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Brooklyn’ presents an optimistic view of immigrant life

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A day at the beach: Cohen and Ronan head to Coney Island in Brooklyn.

Three and a half stars

Brooklyn Saoirse Ronan, Emory Cohen, Domhnall Gleeson. Directed by John Crowley. Rated PG-13. Opens Wednesday.

Modern movies about the immigrant experience in America tend to focus on hardships and even misery, but Brooklyn, set in the early 1950s and based on Colm Tóibín’s award-winning novel, is old-fashioned in its optimism about life for Irish immigrant Eilis Lacey (Saoirse Ronan) as she starts over in New York City. Although Eilis is lucky in many ways—she arrives with a job, a visa and a place to live already secured—that doesn’t mean her life is easy, and the movie focuses on her inner struggle to adjust to life in an unfamiliar place.

With her basic needs taken care of, Eilis deals with boredom, homesickness and loneliness, eventually alleviated (at least somewhat) by her burgeoning relationship with Italian-American plumber Tony (Emory Cohen). Director John Crowley and screenwriter Nick Hornby focus on the small details of Eilis’ experience, and they create a vivid portrait of the Irish immigrant community in Brooklyn, from the poorly attended dances at the local church parish to the sharp-tongued matron (a scene-stealing Julie Walters) who runs the boarding house where Eilis lives.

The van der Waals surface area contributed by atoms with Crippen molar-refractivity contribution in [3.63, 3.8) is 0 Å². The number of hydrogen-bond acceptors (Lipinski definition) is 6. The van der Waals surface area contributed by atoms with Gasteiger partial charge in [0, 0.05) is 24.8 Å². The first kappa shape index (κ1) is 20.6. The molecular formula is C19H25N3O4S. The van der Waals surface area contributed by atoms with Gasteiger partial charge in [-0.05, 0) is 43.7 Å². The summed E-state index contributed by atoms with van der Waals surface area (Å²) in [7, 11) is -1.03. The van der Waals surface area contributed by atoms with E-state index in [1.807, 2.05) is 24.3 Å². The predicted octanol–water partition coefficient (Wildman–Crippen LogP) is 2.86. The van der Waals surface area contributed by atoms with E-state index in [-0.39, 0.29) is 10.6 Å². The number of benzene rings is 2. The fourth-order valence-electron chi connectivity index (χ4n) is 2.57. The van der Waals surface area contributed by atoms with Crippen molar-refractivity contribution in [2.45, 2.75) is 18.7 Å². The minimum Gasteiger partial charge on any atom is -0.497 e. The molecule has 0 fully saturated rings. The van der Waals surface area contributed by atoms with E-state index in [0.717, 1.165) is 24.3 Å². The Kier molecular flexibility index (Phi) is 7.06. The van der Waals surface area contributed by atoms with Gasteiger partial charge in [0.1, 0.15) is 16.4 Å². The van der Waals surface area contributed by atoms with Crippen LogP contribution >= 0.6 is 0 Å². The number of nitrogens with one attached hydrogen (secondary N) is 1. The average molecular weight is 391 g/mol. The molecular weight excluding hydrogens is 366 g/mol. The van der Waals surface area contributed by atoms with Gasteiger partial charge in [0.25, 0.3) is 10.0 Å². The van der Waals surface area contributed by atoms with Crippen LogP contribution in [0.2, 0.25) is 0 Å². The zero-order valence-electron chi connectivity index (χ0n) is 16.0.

Eventually some complications arise in Eilis’ personal life, but Brooklyn isn’t about major conflicts or tragedies. That can make it seem a little slow and sedate at times, but it also gives the characters room to breathe, and Ronan brings Eilis to life in every small gesture and interaction. It’s lovely to watch her blossom from the shy, insecure woman on the boat to New York into a confident, career-minded adult over the course of her time in Brooklyn. The classical feel of the movie extends from the carefully curated period costumes and set design to the elegant cinematography by Yves Bélanger.

Eilis and Tony spend a lot of time at the movies, and Brooklyn fits in with the romance and hopefulness of American films of the time, right down to its final freeze frame, without coming off as hokey or disingenuous. Eilis is a good person who deserves a good life, and Brooklyn shows how, even through her occasional inner turmoil, she’s able to achieve it.

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